2007-10-27 / News

No snow, no problem!

'Dryland' sled dog races coming in November
By James Moate Endeavor News

Steve Aharrah from the Canadian-American Sledding Association addresses Emporium Rotary members about the Nov. 3-4 dry-land sled dog races and related activities at Sinnemahoning State Park. James Moate photo Steve Aharrah from the Canadian-American Sledding Association addresses Emporium Rotary members about the Nov. 3-4 dry-land sled dog races and related activities at Sinnemahoning State Park. James Moate photo Sled dog racing returns to Sinnemahoning State Park in Cameron and Potter counties over the Nov. 3-4 weekend.

Early reports suggest the turnout of competitors will be twice that of last year's inaugural event, leading to national sanctioning as early as 2008. Steve Aharrah of Smethport, vice president of the Canadian- American Sledding Association, shared details as guest speaker at Tuesday's Emporium Rotary meeting.

The second annual Canadian- American Sledders Dry-Land Event starts at 9:00 a.m. both days and is open to the public. Dog lovers will enjoy the event, Aharrah said. Almost all of the participating canines are very friendly.

He said there will be plenty of wet noses, barking and tailwagging to go along with the racing.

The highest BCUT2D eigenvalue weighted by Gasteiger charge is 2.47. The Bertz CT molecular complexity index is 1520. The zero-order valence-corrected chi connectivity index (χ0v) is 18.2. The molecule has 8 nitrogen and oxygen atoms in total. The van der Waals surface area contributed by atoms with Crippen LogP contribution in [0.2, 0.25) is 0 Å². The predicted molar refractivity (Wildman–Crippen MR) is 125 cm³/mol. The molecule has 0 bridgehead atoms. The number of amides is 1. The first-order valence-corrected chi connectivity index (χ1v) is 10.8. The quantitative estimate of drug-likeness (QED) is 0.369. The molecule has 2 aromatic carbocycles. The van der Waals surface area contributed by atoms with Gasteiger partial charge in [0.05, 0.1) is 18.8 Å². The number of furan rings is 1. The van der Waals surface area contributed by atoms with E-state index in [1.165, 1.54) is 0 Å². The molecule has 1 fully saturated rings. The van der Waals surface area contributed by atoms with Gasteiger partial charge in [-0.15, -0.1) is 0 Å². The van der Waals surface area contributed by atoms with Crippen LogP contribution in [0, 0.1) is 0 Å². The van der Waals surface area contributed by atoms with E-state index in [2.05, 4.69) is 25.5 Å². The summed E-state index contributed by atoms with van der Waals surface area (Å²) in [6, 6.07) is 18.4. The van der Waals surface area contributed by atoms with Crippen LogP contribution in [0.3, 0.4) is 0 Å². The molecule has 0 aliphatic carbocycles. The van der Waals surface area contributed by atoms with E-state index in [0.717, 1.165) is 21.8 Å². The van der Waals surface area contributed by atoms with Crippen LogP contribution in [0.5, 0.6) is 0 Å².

Traditional dry-land events such as canine-cross, bikejoring and cart races will be held competitively and leisurely. All races, with the exception of a four-dog pro race, will be 1.2 miles long.

Sled dog teams from several states and Canada will descend upon Sinnemahoning State Park in Cameron and Potter counties next weekend for the second annual Dry-Land Races. The public is welcome to attend and enjoy the dogs and other attractions. Sled dog teams from several states and Canada will descend upon Sinnemahoning State Park in Cameron and Potter counties next weekend for the second annual Dry-Land Races. The public is welcome to attend and enjoy the dogs and other attractions. Turnout looks promising, with 32 competitors already registered from four states. Among the racers will be John Heverly of Cameron County.

Canine-cross is a unique event where a dog is strapped to a harness attached to the runner who must run along with the dog.

"The trick is to use an older dog that is easier to keep up you along too fast," Aharrah said. "The dog doesn't necessarily have to be a sled dog. If you want to use your household poodle, then go ahead."

In bike-joring, a team of typically four dogs is harnessed to a bicycle which is used to navigate the course.

"These dogs can pull you pretty fast," Aharrah noted. "Dogs teams nowadays can reach speeds of about 24 miles per hour."

Cart-racing is similar, except the sled is replaced by a chariotlike metal cart with wheels. Some of the carts are manufactured by the racers themselves.

Sled dog enthusiasts generally enter dryland events in the off-season when there is no snow for racing. Skis are replaced by bicycle tires.

Designated spectator areas will be set up at the park. Refreshments will be available.

Sinnemahoning State Park is joining in the fun by offering geocaching, mini-snowshoe building, flint and steel firemaking demonstrations, bicycle tours and a campfire program.

Additional information is available from Jackie Flynn at the park, 647-8401.

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